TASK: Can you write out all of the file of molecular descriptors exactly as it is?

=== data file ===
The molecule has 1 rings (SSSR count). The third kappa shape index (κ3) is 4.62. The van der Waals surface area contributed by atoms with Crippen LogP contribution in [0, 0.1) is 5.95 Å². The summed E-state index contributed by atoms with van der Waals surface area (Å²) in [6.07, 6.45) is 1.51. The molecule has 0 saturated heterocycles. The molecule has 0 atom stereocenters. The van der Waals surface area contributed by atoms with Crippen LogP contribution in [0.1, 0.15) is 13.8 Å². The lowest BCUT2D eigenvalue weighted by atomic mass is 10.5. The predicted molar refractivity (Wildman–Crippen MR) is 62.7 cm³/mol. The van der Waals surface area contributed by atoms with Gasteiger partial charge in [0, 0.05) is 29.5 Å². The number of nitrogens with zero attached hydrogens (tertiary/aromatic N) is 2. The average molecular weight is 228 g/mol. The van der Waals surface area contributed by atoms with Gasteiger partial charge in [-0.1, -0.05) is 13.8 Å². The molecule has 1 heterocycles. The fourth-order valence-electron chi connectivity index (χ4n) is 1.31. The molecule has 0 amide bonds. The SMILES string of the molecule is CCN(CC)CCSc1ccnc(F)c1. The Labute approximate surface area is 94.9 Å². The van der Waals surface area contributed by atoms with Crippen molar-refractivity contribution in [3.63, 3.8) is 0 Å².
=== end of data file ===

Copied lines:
The molecule has 1 rings (SSSR count). The third kappa shape index (κ3) is 4.62. The van der Waals surface area contributed by atoms with Crippen LogP contribution in [0, 0.1) is 5.95 Å². The summed E-state index contributed by atoms with van der Waals surface area (Å²) in [6.07, 6.45) is 1.51. The molecule has 0 saturated heterocycles. The molecule has 0 atom stereocenters. The van der Waals surface area contributed by atoms with Crippen LogP contribution in [0.1, 0.15) is 13.8 Å². The lowest BCUT2D eigenvalue weighted by atomic mass is 10.5. The predicted molar refractivity (Wildman–Crippen MR) is 62.7 cm³/mol. The van der Waals surface area contributed by atoms with Gasteiger partial charge in [0, 0.05) is 29.5 Å². The number of nitrogens with zero attached hydrogens (tertiary/aromatic N) is 2. The average molecular weight is 228 g/mol. The van der Waals surface area contributed by atoms with Gasteiger partial charge in [-0.1, -0.05) is 13.8 Å². The molecule has 1 heterocycles. The fourth-order valence-electron chi connectivity index (χ4n) is 1.31. The molecule has 0 amide bonds. The SMILES string of the molecule is CCN(CC)CCSc1ccnc(F)c1. The Labute approximate surface area is 94.9 Å². The van der Waals surface area contributed by atoms with Crippen molar-refractivity contribution in [3.63, 3.8) is 0 Å².